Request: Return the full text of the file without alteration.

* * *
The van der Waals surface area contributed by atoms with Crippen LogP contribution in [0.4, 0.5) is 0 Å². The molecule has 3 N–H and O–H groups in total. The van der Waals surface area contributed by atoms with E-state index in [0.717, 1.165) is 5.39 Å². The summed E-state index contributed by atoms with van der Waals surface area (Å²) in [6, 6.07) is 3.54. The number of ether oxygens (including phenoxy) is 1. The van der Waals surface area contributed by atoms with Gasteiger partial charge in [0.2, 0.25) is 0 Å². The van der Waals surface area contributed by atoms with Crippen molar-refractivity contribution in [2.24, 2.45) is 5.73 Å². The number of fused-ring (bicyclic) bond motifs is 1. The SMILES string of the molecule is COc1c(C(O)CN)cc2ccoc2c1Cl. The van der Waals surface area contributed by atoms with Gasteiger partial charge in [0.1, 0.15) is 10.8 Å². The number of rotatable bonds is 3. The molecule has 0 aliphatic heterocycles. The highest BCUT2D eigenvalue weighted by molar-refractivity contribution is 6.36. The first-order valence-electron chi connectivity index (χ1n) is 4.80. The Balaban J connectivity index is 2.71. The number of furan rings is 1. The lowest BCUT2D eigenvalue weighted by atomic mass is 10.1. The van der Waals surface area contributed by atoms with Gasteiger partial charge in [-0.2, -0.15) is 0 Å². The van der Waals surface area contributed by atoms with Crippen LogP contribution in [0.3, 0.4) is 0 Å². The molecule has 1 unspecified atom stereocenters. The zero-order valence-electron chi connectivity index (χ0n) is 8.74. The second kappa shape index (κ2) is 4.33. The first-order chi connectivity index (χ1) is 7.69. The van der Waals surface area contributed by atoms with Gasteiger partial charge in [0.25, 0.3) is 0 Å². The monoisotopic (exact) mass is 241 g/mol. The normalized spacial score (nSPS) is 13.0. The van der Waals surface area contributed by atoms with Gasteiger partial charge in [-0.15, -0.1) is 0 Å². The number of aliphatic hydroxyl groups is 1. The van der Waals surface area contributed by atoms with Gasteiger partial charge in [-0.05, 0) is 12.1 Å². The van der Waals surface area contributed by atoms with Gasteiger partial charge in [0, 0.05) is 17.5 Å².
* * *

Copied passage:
The van der Waals surface area contributed by atoms with Crippen LogP contribution in [0.4, 0.5) is 0 Å². The molecule has 3 N–H and O–H groups in total. The van der Waals surface area contributed by atoms with E-state index in [0.717, 1.165) is 5.39 Å². The summed E-state index contributed by atoms with van der Waals surface area (Å²) in [6, 6.07) is 3.54. The number of ether oxygens (including phenoxy) is 1. The van der Waals surface area contributed by atoms with Gasteiger partial charge in [0.2, 0.25) is 0 Å². The van der Waals surface area contributed by atoms with Crippen molar-refractivity contribution in [2.24, 2.45) is 5.73 Å². The number of fused-ring (bicyclic) bond motifs is 1. The SMILES string of the molecule is COc1c(C(O)CN)cc2ccoc2c1Cl. The van der Waals surface area contributed by atoms with Gasteiger partial charge in [0.1, 0.15) is 10.8 Å². The number of rotatable bonds is 3. The molecule has 0 aliphatic heterocycles. The highest BCUT2D eigenvalue weighted by molar-refractivity contribution is 6.36. The first-order valence-electron chi connectivity index (χ1n) is 4.80. The Balaban J connectivity index is 2.71. The number of furan rings is 1. The lowest BCUT2D eigenvalue weighted by atomic mass is 10.1. The van der Waals surface area contributed by atoms with Gasteiger partial charge in [-0.2, -0.15) is 0 Å². The van der Waals surface area contributed by atoms with Crippen LogP contribution in [0.3, 0.4) is 0 Å². The molecule has 1 unspecified atom stereocenters. The zero-order valence-electron chi connectivity index (χ0n) is 8.74. The second kappa shape index (κ2) is 4.33. The first-order chi connectivity index (χ1) is 7.69. The van der Waals surface area contributed by atoms with Gasteiger partial charge in [0.25, 0.3) is 0 Å². The monoisotopic (exact) mass is 241 g/mol. The normalized spacial score (nSPS) is 13.0. The van der Waals surface area contributed by atoms with Gasteiger partial charge in [-0.15, -0.1) is 0 Å². The number of aliphatic hydroxyl groups is 1. The van der Waals surface area contributed by atoms with Gasteiger partial charge in [-0.05, 0) is 12.1 Å². The van der Waals surface area contributed by atoms with Gasteiger partial charge in [0, 0.05) is 17.5 Å².